Finally, an evaluation of the outcomes and impact of this study was conducted by analysing the data from various sources. We set up several student focus groups at the end of each term to gather further information about students' experiences of and views on the project activities. Also feedback was provided by a team of student critical readers of the e-learning materials. In addition, lecturers were asked at the end of project to record their reflections on the process of using technology in their individual subjects. Another important indicator has been OER reception by the dance community, by levels of interaction with the project website, statistical data from the repository, and feedback from dissemination visits to several dance institutions in the UK. As part of the evaluation, we also planned at the end of the project to invite all students and lecturers at Surrey to complete again the initial short questionnaire, but this did not happen in the end due to the departure of key members of the project team.

Point of departure

At the beginning of the project, an online questionnaire was designed to gather information about the use of the VLE, the use of digital resources in the Dance Department, the level of private use of technology as well as perceptions around technology for dance learning. This information would help us understand where we were and take the necessary steps to achieve the objective of creating a set of relevant digital resources for sharing with the dance community.

The initial questionnaire had a teacher and student version. It was distributed to 16 lecturers (seven permanent members of staff and nine associates) and to all 128 students registered in the dance programme at the time. It should be noted that the great majority of lecturers and students were female. Responses were entered by eight (50%) female lecturers and 30 (20.3%) students, all also female except for one male student. Of those 30 students, 55% were first year students, 7% second year students and 38% third year students.

Responses to the questionnaire not only indicated a lack of clarity about concepts but also about which of the current educational practices in the department were examples of e-learning. Both lecturers and students declared making more use of the technology in private (social and personal use) than in their dance modules. They indicated only a few forms of e-learning as present in the dance modules, with a quarter of the participants expressing uncertainty about what would count as such. Open comments claimed that e-learning was happening almost exclusively in theory modules, and in limited ways: via email, the VLE, notational software (LabanWriter) and the university's webfolio tool (PebblePad). Email messages and mobile phone texting were reported as the dominant communication tools for teaching and private use.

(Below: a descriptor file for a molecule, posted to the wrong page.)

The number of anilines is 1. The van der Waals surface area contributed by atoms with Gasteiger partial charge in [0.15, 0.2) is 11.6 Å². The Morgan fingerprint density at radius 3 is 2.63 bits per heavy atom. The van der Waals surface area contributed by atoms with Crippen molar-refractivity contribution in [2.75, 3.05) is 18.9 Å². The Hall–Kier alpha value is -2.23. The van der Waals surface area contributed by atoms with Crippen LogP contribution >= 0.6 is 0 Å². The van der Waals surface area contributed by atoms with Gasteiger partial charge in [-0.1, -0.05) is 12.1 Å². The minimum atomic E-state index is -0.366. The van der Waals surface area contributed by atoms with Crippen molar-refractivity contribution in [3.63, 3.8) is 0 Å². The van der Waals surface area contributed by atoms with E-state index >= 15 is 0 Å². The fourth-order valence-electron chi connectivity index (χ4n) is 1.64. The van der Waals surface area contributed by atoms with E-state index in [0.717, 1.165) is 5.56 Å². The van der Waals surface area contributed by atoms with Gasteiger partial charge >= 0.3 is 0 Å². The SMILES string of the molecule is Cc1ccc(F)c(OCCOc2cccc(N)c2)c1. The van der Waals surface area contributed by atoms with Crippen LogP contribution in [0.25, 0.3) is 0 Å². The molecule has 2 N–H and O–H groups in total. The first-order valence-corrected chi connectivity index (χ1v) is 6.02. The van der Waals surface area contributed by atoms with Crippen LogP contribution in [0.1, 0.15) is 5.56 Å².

A closer study of the programme documentation and the structure and content of the VLE revealed that, while the use of technology was indeed very limited, basic common technology had been successfully implemented. This was confirmed later in classroom observations. For instance, the presentation software PowerPoint and CD/DVD players were at the time widely used by lecturers and students in most subjects. However, it was also noticeable that there was no educational use of forums, blogs, wikis, quizzes, social networks, referencing software and so on. What became clear was that neither the technology freely available on the internet nor the various tools and devices offered by the institution (e.g. film and audio equipment and software, referencing tools, learning object creators) were being adopted for educational purposes in the dance programme. Only a small proportion of academics were utilising the VLE but mainly as an archive for depositing general information and readings. Moreover, the VLE was organised in a set of folders and subfolders which required too many clicks before students could access the relevant files. As it has been reported in other studies, these results can be directly connected to the fact that "experienced teachers in the system lack the foundation for teaching an integrated arts and technology curriculum" (Gouzouasis 2006, p. 7). Indeed, teachers' lack of familiarity with digital knowledge and skills, particularly in the applications to educational contexts has been identified as a main concern (Trinder et al. 2008). However, as we will see, other factors could be also linked to this situation.